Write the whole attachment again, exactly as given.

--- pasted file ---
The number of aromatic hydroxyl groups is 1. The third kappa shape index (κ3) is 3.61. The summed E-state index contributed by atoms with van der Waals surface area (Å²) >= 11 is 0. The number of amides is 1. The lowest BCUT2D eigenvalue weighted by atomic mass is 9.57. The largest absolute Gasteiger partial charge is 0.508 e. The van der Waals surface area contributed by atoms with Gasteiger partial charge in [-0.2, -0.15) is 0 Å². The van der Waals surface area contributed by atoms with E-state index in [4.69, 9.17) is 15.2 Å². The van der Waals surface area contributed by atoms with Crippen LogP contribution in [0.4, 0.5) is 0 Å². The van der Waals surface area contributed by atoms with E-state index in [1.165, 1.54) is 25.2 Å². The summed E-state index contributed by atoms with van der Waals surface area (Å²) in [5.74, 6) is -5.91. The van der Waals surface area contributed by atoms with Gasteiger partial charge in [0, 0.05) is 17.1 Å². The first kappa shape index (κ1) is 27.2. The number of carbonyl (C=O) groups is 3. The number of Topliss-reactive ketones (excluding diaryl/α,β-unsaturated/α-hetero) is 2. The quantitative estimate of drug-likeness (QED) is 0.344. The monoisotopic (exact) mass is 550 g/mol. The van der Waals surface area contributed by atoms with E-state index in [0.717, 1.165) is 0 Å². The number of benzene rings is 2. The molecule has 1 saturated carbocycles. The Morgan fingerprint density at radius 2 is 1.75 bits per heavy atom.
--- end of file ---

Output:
The number of aromatic hydroxyl groups is 1. The third kappa shape index (κ3) is 3.61. The summed E-state index contributed by atoms with van der Waals surface area (Å²) >= 11 is 0. The number of amides is 1. The lowest BCUT2D eigenvalue weighted by atomic mass is 9.57. The largest absolute Gasteiger partial charge is 0.508 e. The van der Waals surface area contributed by atoms with Gasteiger partial charge in [-0.2, -0.15) is 0 Å². The van der Waals surface area contributed by atoms with E-state index in [4.69, 9.17) is 15.2 Å². The van der Waals surface area contributed by atoms with Crippen LogP contribution in [0.4, 0.5) is 0 Å². The van der Waals surface area contributed by atoms with E-state index in [1.165, 1.54) is 25.2 Å². The summed E-state index contributed by atoms with van der Waals surface area (Å²) in [5.74, 6) is -5.91. The van der Waals surface area contributed by atoms with Gasteiger partial charge in [0, 0.05) is 17.1 Å². The first kappa shape index (κ1) is 27.2. The number of carbonyl (C=O) groups is 3. The number of Topliss-reactive ketones (excluding diaryl/α,β-unsaturated/α-hetero) is 2. The quantitative estimate of drug-likeness (QED) is 0.344. The monoisotopic (exact) mass is 550 g/mol. The van der Waals surface area contributed by atoms with E-state index in [0.717, 1.165) is 0 Å². The number of benzene rings is 2. The molecule has 1 saturated carbocycles. The Morgan fingerprint density at radius 2 is 1.75 bits per heavy atom.